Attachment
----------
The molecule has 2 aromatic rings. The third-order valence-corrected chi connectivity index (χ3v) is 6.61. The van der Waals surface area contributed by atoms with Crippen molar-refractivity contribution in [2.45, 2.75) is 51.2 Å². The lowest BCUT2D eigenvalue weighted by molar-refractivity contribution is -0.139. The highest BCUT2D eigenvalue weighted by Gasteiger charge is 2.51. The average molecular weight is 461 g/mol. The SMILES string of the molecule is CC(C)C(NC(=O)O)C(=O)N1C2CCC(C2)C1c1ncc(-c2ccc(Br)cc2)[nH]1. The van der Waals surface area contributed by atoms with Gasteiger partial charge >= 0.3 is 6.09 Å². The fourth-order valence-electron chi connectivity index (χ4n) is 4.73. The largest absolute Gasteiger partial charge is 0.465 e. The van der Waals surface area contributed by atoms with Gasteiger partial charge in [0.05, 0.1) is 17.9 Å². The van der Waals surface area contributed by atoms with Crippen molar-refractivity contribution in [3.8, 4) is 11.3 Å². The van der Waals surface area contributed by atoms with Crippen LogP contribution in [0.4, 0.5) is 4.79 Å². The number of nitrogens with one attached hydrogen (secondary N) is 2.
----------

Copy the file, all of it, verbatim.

The molecule has 2 aromatic rings. The third-order valence-corrected chi connectivity index (χ3v) is 6.61. The van der Waals surface area contributed by atoms with Crippen molar-refractivity contribution in [2.45, 2.75) is 51.2 Å². The lowest BCUT2D eigenvalue weighted by molar-refractivity contribution is -0.139. The highest BCUT2D eigenvalue weighted by Gasteiger charge is 2.51. The average molecular weight is 461 g/mol. The SMILES string of the molecule is CC(C)C(NC(=O)O)C(=O)N1C2CCC(C2)C1c1ncc(-c2ccc(Br)cc2)[nH]1. The van der Waals surface area contributed by atoms with Gasteiger partial charge >= 0.3 is 6.09 Å². The fourth-order valence-electron chi connectivity index (χ4n) is 4.73. The largest absolute Gasteiger partial charge is 0.465 e. The van der Waals surface area contributed by atoms with Gasteiger partial charge in [0.05, 0.1) is 17.9 Å². The van der Waals surface area contributed by atoms with Crippen molar-refractivity contribution in [3.8, 4) is 11.3 Å². The van der Waals surface area contributed by atoms with Crippen LogP contribution in [0.4, 0.5) is 4.79 Å². The number of nitrogens with one attached hydrogen (secondary N) is 2.